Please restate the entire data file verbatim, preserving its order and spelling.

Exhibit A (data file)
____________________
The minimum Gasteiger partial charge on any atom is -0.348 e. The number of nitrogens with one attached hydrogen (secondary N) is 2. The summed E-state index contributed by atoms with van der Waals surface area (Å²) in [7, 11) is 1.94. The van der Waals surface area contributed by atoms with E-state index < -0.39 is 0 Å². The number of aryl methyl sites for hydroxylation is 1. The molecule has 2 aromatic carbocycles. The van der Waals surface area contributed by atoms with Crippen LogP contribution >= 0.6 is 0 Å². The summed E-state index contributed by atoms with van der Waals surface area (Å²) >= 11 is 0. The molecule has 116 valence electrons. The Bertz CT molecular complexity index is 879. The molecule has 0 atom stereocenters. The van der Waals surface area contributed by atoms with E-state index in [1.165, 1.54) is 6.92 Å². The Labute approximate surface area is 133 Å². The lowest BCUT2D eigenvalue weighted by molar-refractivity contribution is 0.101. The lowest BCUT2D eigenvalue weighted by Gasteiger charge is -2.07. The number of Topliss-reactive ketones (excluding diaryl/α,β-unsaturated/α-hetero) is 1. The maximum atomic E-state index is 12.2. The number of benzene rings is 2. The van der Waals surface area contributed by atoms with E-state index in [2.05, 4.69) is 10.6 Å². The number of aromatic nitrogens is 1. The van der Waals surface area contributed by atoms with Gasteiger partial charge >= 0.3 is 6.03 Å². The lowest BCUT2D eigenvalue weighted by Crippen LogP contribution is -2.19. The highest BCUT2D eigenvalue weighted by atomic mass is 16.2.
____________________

The minimum Gasteiger partial charge on any atom is -0.348 e. The number of nitrogens with one attached hydrogen (secondary N) is 2. The summed E-state index contributed by atoms with van der Waals surface area (Å²) in [7, 11) is 1.94. The van der Waals surface area contributed by atoms with E-state index < -0.39 is 0 Å². The number of aryl methyl sites for hydroxylation is 1. The molecule has 2 aromatic carbocycles. The van der Waals surface area contributed by atoms with Crippen LogP contribution >= 0.6 is 0 Å². The summed E-state index contributed by atoms with van der Waals surface area (Å²) >= 11 is 0. The molecule has 116 valence electrons. The Bertz CT molecular complexity index is 879. The molecule has 0 atom stereocenters. The van der Waals surface area contributed by atoms with E-state index in [1.165, 1.54) is 6.92 Å². The Labute approximate surface area is 133 Å². The lowest BCUT2D eigenvalue weighted by molar-refractivity contribution is 0.101. The lowest BCUT2D eigenvalue weighted by Gasteiger charge is -2.07. The number of Topliss-reactive ketones (excluding diaryl/α,β-unsaturated/α-hetero) is 1. The maximum atomic E-state index is 12.2. The number of benzene rings is 2. The van der Waals surface area contributed by atoms with E-state index in [2.05, 4.69) is 10.6 Å². The number of aromatic nitrogens is 1. The van der Waals surface area contributed by atoms with Gasteiger partial charge >= 0.3 is 6.03 Å². The lowest BCUT2D eigenvalue weighted by Crippen LogP contribution is -2.19. The highest BCUT2D eigenvalue weighted by atomic mass is 16.2.